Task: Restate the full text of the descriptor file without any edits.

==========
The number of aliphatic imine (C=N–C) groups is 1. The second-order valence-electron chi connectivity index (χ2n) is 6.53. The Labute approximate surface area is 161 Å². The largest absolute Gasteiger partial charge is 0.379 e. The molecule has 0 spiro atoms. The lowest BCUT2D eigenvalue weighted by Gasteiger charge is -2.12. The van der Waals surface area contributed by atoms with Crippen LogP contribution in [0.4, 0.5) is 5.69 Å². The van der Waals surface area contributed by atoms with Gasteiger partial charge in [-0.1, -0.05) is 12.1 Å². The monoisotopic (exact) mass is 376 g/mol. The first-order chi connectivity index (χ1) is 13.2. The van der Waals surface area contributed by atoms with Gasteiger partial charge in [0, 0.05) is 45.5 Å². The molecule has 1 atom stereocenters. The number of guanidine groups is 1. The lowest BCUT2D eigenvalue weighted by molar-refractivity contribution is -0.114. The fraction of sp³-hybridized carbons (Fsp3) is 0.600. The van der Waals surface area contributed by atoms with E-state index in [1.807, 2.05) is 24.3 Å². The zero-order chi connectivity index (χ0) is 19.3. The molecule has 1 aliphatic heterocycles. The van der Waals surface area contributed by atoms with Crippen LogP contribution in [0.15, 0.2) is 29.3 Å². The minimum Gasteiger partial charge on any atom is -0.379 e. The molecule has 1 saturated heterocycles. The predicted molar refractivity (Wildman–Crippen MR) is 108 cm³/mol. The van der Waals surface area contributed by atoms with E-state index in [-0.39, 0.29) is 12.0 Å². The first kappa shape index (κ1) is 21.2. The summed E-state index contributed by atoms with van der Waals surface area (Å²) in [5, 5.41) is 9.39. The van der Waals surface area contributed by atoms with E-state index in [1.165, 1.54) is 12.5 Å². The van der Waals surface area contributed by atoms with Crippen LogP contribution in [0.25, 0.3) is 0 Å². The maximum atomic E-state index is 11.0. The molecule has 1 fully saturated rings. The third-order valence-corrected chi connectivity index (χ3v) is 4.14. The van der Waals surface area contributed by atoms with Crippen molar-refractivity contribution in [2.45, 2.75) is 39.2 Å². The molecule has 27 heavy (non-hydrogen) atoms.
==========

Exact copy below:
The number of aliphatic imine (C=N–C) groups is 1. The second-order valence-electron chi connectivity index (χ2n) is 6.53. The Labute approximate surface area is 161 Å². The largest absolute Gasteiger partial charge is 0.379 e. The molecule has 0 spiro atoms. The lowest BCUT2D eigenvalue weighted by Gasteiger charge is -2.12. The van der Waals surface area contributed by atoms with Crippen LogP contribution in [0.4, 0.5) is 5.69 Å². The van der Waals surface area contributed by atoms with Gasteiger partial charge in [-0.1, -0.05) is 12.1 Å². The monoisotopic (exact) mass is 376 g/mol. The first-order chi connectivity index (χ1) is 13.2. The van der Waals surface area contributed by atoms with Gasteiger partial charge in [0, 0.05) is 45.5 Å². The molecule has 1 atom stereocenters. The number of guanidine groups is 1. The lowest BCUT2D eigenvalue weighted by molar-refractivity contribution is -0.114. The fraction of sp³-hybridized carbons (Fsp3) is 0.600. The van der Waals surface area contributed by atoms with E-state index in [1.807, 2.05) is 24.3 Å². The zero-order chi connectivity index (χ0) is 19.3. The molecule has 1 aliphatic heterocycles. The van der Waals surface area contributed by atoms with Crippen LogP contribution in [0.15, 0.2) is 29.3 Å². The minimum Gasteiger partial charge on any atom is -0.379 e. The molecule has 1 saturated heterocycles. The predicted molar refractivity (Wildman–Crippen MR) is 108 cm³/mol. The van der Waals surface area contributed by atoms with E-state index in [-0.39, 0.29) is 12.0 Å². The first kappa shape index (κ1) is 21.2. The summed E-state index contributed by atoms with van der Waals surface area (Å²) in [5, 5.41) is 9.39. The van der Waals surface area contributed by atoms with E-state index in [1.165, 1.54) is 12.5 Å². The van der Waals surface area contributed by atoms with Crippen LogP contribution in [0.25, 0.3) is 0 Å². The maximum atomic E-state index is 11.0. The molecule has 1 fully saturated rings. The third-order valence-corrected chi connectivity index (χ3v) is 4.14. The van der Waals surface area contributed by atoms with Crippen molar-refractivity contribution in [2.45, 2.75) is 39.2 Å². The molecule has 27 heavy (non-hydrogen) atoms.